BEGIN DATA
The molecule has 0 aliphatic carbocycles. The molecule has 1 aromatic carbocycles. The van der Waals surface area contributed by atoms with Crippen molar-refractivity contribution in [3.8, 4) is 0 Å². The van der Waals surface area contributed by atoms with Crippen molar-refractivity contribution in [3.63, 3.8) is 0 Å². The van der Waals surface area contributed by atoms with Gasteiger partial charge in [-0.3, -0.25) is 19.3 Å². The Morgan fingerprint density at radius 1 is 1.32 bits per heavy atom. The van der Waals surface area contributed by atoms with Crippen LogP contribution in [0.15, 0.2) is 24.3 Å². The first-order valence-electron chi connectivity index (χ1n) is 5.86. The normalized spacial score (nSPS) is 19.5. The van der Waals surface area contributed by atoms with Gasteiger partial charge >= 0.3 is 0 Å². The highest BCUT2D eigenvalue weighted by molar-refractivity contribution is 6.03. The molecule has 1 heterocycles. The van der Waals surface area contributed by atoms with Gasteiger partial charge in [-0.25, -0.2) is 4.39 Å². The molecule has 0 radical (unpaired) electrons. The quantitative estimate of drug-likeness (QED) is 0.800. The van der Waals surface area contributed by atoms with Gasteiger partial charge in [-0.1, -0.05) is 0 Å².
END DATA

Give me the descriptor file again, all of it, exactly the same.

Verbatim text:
The molecule has 0 aliphatic carbocycles. The molecule has 1 aromatic carbocycles. The van der Waals surface area contributed by atoms with Crippen molar-refractivity contribution in [3.8, 4) is 0 Å². The van der Waals surface area contributed by atoms with Crippen molar-refractivity contribution in [3.63, 3.8) is 0 Å². The van der Waals surface area contributed by atoms with Gasteiger partial charge in [-0.3, -0.25) is 19.3 Å². The Morgan fingerprint density at radius 1 is 1.32 bits per heavy atom. The van der Waals surface area contributed by atoms with Crippen LogP contribution in [0.15, 0.2) is 24.3 Å². The first-order valence-electron chi connectivity index (χ1n) is 5.86. The normalized spacial score (nSPS) is 19.5. The van der Waals surface area contributed by atoms with Gasteiger partial charge >= 0.3 is 0 Å². The highest BCUT2D eigenvalue weighted by molar-refractivity contribution is 6.03. The molecule has 1 heterocycles. The van der Waals surface area contributed by atoms with Gasteiger partial charge in [-0.25, -0.2) is 4.39 Å². The molecule has 0 radical (unpaired) electrons. The quantitative estimate of drug-likeness (QED) is 0.800. The van der Waals surface area contributed by atoms with Gasteiger partial charge in [-0.1, -0.05) is 0 Å².